Friday, August 31, 2007

My phone is a scanner...

Well, not really. But Qipit a cool new service allows it to be one. Using your mobile phone you can take a picture of a whiteboard, handwritten notes, or printed material. Send the picture to Qipit and share it with others as a PDF. How cool is that?

I haven't quite got it working just yet, but this will be a great way to share meeting notes with others instantly!

Hat tip: Lifehacker.

Wednesday, August 29, 2007

Hmmm...where have I seen these at work before?

Check out this post from Brant Hansen. What other organizations have been rendered ineffective through such methods....hmmm...let me think...

Excuse Me While I Single-Handedly Neutralize Al-Qaeda

Alqaedapicthing By Brant Hansen

1) Complexify the message

Right now, it's so simple, it can pass from one to the next, and be easily grasped by the uneducated, the young -- everyone. This is dangerous, because it's highly contagious, and people on the street feel capable of enlisting others in the cause.

2) Construct a less "flat", more hierarchical structure

Currently, small, underground groups can move nimbly and autonomously, complicating efforts to thwart them. A more regimented, stratified approach, where some members are left thinking, "I can't know enough to do anything" would bring the movement to a halt.

3) Foster "expert" culture, and barriers to entry to the expert class

Promote the idea that the message is not only highly complex, but only some can truly understand it. Construct extensive barriers to entry to the presumed expert class. Promote idea that cells lacking a certified member of expert class, it is not equipped to be activated.

4) Focus on knowledge, rather than doing

Complexification and expert-class development will make cells spend immense amounts of time studying the work, even debating theories of the work, rather than doing it. Better yet...

5) Equate STUDYING the work with the work itself

The cells are called to ACT, of course. But if we can convince operatives that the work, itself, is in trying to understand the complexity of the work? They'll be effectively neutered. We need to get them to spend large amounts of time in study, gathering to study, believing they don't know enough, hiring new experts to teach them again and again, and attending teaching events.

They'll actually believe they're doing their work when they attend events held by experts. This will render the cell, and the whole movement, harmless! Convince them that the most radicalized, militant among them are merely called to bring other non-activated members to the cell events.

6) Sabotage cell multiplication

VERY important! Cells that operate under simple principles, with motivated operatives, devoted to multiplication? Very, very dangerous, fast-growing, and pop-culture endangering. We must stop this in its tracks, and this is done in multiple ways:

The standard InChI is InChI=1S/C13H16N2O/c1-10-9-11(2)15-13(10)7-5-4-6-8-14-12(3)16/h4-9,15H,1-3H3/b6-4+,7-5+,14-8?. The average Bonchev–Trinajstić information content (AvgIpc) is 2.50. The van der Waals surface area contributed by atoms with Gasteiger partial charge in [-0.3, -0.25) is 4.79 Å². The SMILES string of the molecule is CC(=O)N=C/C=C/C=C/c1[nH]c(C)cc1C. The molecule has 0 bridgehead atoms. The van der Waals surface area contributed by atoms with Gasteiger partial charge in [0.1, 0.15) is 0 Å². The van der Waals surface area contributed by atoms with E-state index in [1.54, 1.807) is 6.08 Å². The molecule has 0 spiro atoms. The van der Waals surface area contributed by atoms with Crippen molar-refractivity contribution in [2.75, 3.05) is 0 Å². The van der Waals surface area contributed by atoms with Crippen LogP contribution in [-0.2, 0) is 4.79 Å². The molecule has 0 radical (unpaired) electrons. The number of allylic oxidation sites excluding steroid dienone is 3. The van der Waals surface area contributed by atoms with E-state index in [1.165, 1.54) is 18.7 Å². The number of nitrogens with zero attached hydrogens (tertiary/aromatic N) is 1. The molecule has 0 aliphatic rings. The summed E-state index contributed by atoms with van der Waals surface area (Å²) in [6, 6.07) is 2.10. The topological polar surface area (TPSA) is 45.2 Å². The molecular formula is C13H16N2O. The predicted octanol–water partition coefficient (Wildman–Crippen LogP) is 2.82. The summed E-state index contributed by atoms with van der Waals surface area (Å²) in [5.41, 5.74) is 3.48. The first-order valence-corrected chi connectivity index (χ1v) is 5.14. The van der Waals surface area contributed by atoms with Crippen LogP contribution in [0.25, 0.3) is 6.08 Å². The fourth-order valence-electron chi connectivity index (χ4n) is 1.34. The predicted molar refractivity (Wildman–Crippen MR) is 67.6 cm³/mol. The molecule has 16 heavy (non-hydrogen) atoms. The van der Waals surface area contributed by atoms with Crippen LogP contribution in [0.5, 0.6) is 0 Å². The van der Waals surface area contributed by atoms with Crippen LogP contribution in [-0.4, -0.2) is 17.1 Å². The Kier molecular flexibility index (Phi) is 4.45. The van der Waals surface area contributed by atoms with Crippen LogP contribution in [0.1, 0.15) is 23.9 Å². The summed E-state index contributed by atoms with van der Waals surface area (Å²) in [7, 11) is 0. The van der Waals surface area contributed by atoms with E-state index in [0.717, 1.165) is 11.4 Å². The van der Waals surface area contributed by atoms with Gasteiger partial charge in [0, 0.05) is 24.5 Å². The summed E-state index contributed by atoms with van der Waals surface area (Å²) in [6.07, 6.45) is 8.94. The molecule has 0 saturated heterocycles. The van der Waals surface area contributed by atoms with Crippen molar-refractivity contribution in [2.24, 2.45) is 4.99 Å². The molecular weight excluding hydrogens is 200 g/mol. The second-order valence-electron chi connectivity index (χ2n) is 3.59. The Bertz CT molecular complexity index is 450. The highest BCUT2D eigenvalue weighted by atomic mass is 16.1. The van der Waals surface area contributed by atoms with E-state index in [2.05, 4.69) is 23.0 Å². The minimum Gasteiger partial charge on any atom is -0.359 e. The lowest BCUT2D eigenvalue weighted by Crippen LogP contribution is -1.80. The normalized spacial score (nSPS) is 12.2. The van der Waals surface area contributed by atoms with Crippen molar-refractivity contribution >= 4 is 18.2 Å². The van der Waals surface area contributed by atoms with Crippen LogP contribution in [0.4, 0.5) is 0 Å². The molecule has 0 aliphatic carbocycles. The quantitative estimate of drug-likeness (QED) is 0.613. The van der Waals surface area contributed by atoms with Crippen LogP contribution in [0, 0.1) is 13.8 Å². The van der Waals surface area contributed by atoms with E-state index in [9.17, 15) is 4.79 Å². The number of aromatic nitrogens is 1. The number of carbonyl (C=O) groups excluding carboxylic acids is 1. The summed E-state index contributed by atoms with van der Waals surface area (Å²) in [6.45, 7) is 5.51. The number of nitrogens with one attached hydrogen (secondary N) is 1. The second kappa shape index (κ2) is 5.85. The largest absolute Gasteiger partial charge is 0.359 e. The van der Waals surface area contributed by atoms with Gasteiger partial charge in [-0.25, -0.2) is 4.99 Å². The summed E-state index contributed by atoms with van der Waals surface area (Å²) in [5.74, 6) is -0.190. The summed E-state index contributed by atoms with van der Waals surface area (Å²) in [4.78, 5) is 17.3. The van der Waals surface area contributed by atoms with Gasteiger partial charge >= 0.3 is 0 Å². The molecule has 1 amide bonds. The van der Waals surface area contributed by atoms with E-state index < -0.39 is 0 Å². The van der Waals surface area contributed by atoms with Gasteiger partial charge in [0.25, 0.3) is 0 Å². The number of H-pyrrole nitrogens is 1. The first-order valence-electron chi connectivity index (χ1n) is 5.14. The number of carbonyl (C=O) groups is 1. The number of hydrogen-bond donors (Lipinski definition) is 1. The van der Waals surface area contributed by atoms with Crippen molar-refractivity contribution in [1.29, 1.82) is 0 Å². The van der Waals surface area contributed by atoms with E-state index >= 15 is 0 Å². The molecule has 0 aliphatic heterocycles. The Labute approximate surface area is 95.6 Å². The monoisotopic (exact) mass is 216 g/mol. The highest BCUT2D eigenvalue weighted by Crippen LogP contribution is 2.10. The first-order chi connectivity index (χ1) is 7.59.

A) Foster egos and small-time celebrity. By convincing operatives to set up individual fiefdoms, fewer autonomous cells will be activated. Rather, the emphasis will be on building larger individual cells with numerous unactivated members.

B) Make the basic structure highly difficult to replicate. Al-Qaeda cells currently are, by necessity, simply-structured and easily replicated. Propagate idea that for cells to begin, planning, experts and capital must be simultaneously accumulated. Expert motivational speakers will be necessary, plus paid staff with highly specific training and talents. Operatives will see massively "successful" large cells, and attempt to duplicate them, with very limited success because of the huge inputs required. This will greatly inhibit growth.

C) Convince philosophically-aligned, but non-active, members to choose from among most entertaining, high quality, cells that offer services for them. Not only will this engender a harmless, internal focus, it will require IMMENSE amounts of resources and energy.

7) Make operatives really, really busy.

Replace simple, animating mission with lengthy lists, charts, and programs for cell maintanance. Convince them that this institutional maintenance is, actually, the mission, itself.

This will leave them will no actual time for conducting actual mission.

8) Get Al-Qaeda to seek governmental approval.

Offer tax incentives if necessary. The larger cells, requiring large edifices, will also require tremendous amounts of capital. This will also allow a measure of control, to threaten the cell's tax status, thereby threatening funds for internal programs, when necessary.